Publications / 2016 Proceedings of the 33rd ISARC, Auburn, USA

Monitoring Apparent pH Value in Geopolymer Concrete Using Glass Electrode

Jin Dang, Xuesong Shen, Arnaud Castel and James Aldred
Pages 547-554 (2016 Proceedings of the 33rd ISARC, Auburn, USA, ISBN 978-1-5108-2992-3, ISSN 2413-5844)

Geopolymer concrete (GPC) is estimated to reduce 80% carbon footprint in construction projects compared with ordinary Portland cement (OPC). Previous studies on GPC have been focusing on assessment of paste or mortar while the long-term durability of GPC has not been extensively investigated yet. This research aims to monitor carbonation process of GPC by measuring in-situ apparent pH value under accelerated carbonation test in laboratory environment. Glass pH electrode is typically applied for liquid medium and considered to be unsuitable for OPC due to high alkaline condition. We have endeavoured to test the glass electrode in GPC assuming the alkalinity in GPC would be much lower than OPC. Two pH probe sensors were embedded into GPC specimens with different depth and seal condition. After 18 hours heat cures and 7 days curing in ambient environment, one of GPC specimens was then relocated to a carbonation chamber with 1% carbon dioxide concentration. The glass electrodes were found to survive the GPC environment with real-time apparent pH value registered since the GPC specimens were poured. It is also observed that the apparent pH values were affected significantly by the level of humidity inside the concrete. Saturation experiments were then conducted to provide valid pH readings. As a result, we successfully monitored pH decreasing from 11.1 to 10.76 after three months carbonation experiment. The results are also validated by comparing against the data acquired by traditional concrete grinding test. The research features the first trial of its kind and has contributed to comprehensive understanding about corrosion mechanism of the new GPC material.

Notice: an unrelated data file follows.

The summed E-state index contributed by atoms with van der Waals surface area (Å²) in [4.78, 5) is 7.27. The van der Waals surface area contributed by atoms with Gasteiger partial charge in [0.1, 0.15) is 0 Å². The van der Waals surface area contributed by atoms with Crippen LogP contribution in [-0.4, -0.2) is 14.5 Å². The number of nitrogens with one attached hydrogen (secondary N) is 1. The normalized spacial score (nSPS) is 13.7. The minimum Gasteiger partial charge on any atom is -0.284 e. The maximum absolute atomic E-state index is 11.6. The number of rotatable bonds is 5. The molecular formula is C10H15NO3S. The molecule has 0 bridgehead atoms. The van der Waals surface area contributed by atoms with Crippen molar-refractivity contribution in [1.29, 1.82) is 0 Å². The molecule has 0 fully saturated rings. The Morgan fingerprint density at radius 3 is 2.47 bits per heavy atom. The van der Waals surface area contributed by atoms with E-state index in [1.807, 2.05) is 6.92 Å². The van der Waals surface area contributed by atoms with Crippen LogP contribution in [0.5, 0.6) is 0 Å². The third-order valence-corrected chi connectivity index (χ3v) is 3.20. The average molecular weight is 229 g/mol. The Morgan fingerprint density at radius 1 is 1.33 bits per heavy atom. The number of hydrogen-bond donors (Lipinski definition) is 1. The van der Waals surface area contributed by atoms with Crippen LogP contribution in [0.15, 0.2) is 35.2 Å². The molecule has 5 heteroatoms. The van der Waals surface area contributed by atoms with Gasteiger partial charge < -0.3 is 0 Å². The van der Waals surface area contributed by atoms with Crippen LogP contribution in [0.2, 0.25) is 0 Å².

Keywords: pH glass electrode, Geopolymer concrete, Carbonation, Long-term monitoring